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What's the image of the matrix? What's the basis of the image? $M=\begin{pmatrix} -1 & 1 & 1\\ -2 & -3 & 6\\ 0 & -1 & 1 \end{pmatrix}$

First transposed the matrix:

$M^{T}=\begin{pmatrix} -1 & -2 & 0\\ 1 & -3 & -1\\ 1 & 6 & 1 \end{pmatrix}$

Now we use Gauss and get zero lines. Take the first line and add it to the third:

$M^{T}=\begin{pmatrix} -1 & -2 & 0\\ 0 & -5 & -1\\ 1 & 6 & 1 \end{pmatrix}$

Take the first line and add it to the third:

$M^{T}=\begin{pmatrix} -1 & -2 & 0\\ 0 & -5 & -1\\ 0 & 4 & 1 \end{pmatrix}$

Multiply the second line with $4$, multiply the third line with $5$, then add second line to third:

$M^{T}=\begin{pmatrix} -1 & -2 & 0\\ 0 & -20 & -4\\ 0 & 0 & 1 \end{pmatrix}$

Transpose back:

$M=\begin{pmatrix} -1 & 0 & 0\\ -2 & -20 & 0\\ 0 & -4 & 1 \end{pmatrix}$

The image of the matrix is $\text{Im(M)}= \text{span} \left ( \left\{ \begin{pmatrix} -1\\ -2\\ 0 \end{pmatrix}, \begin{pmatrix} 0\\ -20\\ 4 \end{pmatrix},\begin{pmatrix} 0\\ 0\\ 1 \end{pmatrix} \right\} \right)$

The basis of the image is $\left\{ \begin{pmatrix} -1\\ -2\\ 0 \end{pmatrix}, \begin{pmatrix} 0\\ -20\\ 4 \end{pmatrix},\begin{pmatrix} 0\\ 0\\ 1 \end{pmatrix} \right\}$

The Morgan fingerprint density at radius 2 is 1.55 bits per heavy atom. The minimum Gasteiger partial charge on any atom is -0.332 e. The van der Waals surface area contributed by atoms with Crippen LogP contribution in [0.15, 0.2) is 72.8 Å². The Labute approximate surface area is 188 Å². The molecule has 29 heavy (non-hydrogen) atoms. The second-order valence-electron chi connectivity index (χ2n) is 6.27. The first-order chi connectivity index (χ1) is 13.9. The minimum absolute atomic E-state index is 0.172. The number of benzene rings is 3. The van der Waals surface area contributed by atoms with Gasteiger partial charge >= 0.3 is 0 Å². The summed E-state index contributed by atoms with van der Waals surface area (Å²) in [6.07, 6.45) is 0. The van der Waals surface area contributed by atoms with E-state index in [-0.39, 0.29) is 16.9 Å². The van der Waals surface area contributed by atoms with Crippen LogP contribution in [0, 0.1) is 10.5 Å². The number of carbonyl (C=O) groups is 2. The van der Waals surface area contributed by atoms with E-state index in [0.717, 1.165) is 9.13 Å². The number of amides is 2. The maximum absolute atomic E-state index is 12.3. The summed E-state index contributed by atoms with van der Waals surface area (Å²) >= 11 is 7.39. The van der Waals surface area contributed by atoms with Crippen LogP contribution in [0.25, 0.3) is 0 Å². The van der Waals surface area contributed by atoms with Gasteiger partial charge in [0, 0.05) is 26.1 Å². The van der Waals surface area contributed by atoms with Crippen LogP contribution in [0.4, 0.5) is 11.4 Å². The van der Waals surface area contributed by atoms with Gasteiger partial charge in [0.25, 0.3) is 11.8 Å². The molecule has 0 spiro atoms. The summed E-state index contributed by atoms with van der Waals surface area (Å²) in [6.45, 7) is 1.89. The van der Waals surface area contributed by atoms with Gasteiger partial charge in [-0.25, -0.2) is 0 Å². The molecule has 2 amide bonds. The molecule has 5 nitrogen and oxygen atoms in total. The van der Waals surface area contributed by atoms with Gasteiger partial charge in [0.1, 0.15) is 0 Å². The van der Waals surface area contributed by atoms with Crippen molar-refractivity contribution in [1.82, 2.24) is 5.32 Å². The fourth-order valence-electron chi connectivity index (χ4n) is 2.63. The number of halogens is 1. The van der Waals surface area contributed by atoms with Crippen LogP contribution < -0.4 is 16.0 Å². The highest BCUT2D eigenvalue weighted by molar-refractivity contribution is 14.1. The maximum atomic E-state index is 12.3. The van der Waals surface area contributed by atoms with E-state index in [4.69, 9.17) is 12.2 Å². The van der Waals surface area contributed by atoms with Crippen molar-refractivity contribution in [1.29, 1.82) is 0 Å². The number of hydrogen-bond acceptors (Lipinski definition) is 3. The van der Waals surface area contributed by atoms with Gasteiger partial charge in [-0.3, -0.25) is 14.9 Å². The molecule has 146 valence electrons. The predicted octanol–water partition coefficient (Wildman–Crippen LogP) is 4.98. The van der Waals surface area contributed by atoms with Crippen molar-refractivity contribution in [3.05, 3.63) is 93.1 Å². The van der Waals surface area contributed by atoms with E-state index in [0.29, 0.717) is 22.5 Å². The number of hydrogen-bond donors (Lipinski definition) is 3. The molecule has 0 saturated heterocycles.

Please tell me if I did everything correctly? It's very important for me to know as I would do it like that in the exam :)

I hope it's correct and please also tell me if the notation is.

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1 Answer 1

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The image of a matrix is the same as its column space. To find column space, you first find the row echelon form of the given matrix (do not transpose it). The definition of row-echelon form is:

  1. Rows with all zero's are below any nonzero rows
  2. The leading entry in each nonzero row is a one
  3. All entries below each leading "1" are zero

With the matrix in row-echelon form, the image (and column space) basis of the matrix comprises of the columns that contain a leading 1.

It is also useful to note that the dimensions (dim) of im(M) = dim(colM) = rank of M

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  • $\begingroup$ Hi! Welcome to the Mathematics Stack Exchange! Congratulations on your first answer! $(+1)$ $\endgroup$
    – Mr Pie
    May 11, 2018 at 6:21

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